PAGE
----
Asking the difficult questions

“I’m busier than a one-legged man in a butt-kicking contest!”

Dolly Parton in Straight Talk (1992)

Honesty time.

When you’ve managed to stay super busy for some months and people around you need your help, family needs you, you travel, learn a language, plan and dream – it can all be hugely rewarding. Probably almost enough to fill another void.

But I’ve discovered that it’s like forcing a round peg into a square hole. The pole goes in and fits snuggly, but there are gaps.

You can ignore the gaps most of the time, but occasionally they take on a frightful appearance – probably fuelled by hormones and exhaustion. The gaps become wide, impassable chasms … quiet, dark, childless abysses.

Almost 10 months ago my third and final IVF treatment failed. In the same week my father took a turn for the worse and was hospitalised. Hubby had just taken over the family business from his father and I increased my hours at the office. My brother got an interview at a school in Yorkshire and we began the exciting plans to move he and his family to the UK. My freelance writing got more demanding. We traveled. I took on more responsibility at church and became a director in our business …

You do what you have to do. You nyamazela on.

Then a very wise, elderly friend of mine cornered me last night. Old people have no filters, you might say!

“How are you doing about the pregnancy thing?” she asked me.
“I don’t know,” I answered.
“Do you think perhaps you’re both a bit too busy? Do you think you’re trying to replace a baby with work? You know it’s not really the same thing?”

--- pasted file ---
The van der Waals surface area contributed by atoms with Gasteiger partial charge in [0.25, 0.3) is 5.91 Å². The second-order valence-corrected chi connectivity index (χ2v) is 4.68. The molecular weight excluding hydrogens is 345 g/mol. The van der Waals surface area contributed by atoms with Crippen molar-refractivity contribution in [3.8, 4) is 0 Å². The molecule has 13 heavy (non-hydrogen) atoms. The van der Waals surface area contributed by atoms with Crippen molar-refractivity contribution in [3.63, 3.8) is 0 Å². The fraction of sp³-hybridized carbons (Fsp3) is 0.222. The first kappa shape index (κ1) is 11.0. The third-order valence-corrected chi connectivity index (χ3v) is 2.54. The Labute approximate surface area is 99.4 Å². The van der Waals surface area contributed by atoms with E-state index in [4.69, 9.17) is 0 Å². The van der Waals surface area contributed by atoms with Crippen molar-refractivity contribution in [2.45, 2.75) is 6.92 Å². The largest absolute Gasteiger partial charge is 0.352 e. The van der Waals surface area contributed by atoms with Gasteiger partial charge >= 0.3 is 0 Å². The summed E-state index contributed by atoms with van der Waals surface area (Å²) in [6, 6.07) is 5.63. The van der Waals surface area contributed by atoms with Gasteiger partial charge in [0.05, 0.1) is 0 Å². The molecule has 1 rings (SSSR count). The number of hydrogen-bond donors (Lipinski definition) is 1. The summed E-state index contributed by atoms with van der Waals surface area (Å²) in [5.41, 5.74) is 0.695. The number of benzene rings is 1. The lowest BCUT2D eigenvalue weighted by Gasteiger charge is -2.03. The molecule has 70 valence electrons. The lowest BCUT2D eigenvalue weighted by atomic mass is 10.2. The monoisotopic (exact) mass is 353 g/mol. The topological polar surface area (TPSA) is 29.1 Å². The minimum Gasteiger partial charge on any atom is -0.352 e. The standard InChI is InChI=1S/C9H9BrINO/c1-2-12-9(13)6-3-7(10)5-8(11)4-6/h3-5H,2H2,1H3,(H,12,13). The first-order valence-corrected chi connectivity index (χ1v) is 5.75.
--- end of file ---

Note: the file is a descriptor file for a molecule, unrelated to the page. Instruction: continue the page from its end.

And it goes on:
Filter or no filter, I can always rely on this particular friend to ask the difficult questions. I’m not afraid of the questions, but I don’t know the answers. And the questions just lead to more questions and fewer answers.

Still, I love that she asked. This is still very much a taboo topic and people are just scared to go there.

I, myself have been too scared to go there until recently.

It’s easier to talk openly now, because I’ve finally come out of what I can only describe as a huge dark cloud that has cast a shadow on every aspect of my life since. When the cloud lifted and the light began to shine again about 6 weeks ago, only then, when I’d stepped away from the cloud and could look at myself with some perspective, did I realise that I’d been in a state of profound disappointment, almost like mourning, for over a year. There were times I even wondered if I was depressed. I wondered if I should get counselling or see my doctor. I couldn’t even admit this to Hubby until very recently.

Am I busier because I’m compensating for not being a mother and all the responsibilities that come with that? Maybe it’s just a busy season in our lives?

Whatever it is, busyness has helped me.

The thing is that I really did believe I’d been given the promise of a child by God and I don’t doubt God. But what does one do with that kind of disappointment? You cannot just lock it away and hope that it disappears. I think that when you’re able to, you need to look at that lost hope closely, stare it in the face, mourn it, get angry, wrestle with it and then lay it down. I believe it gets easier in time.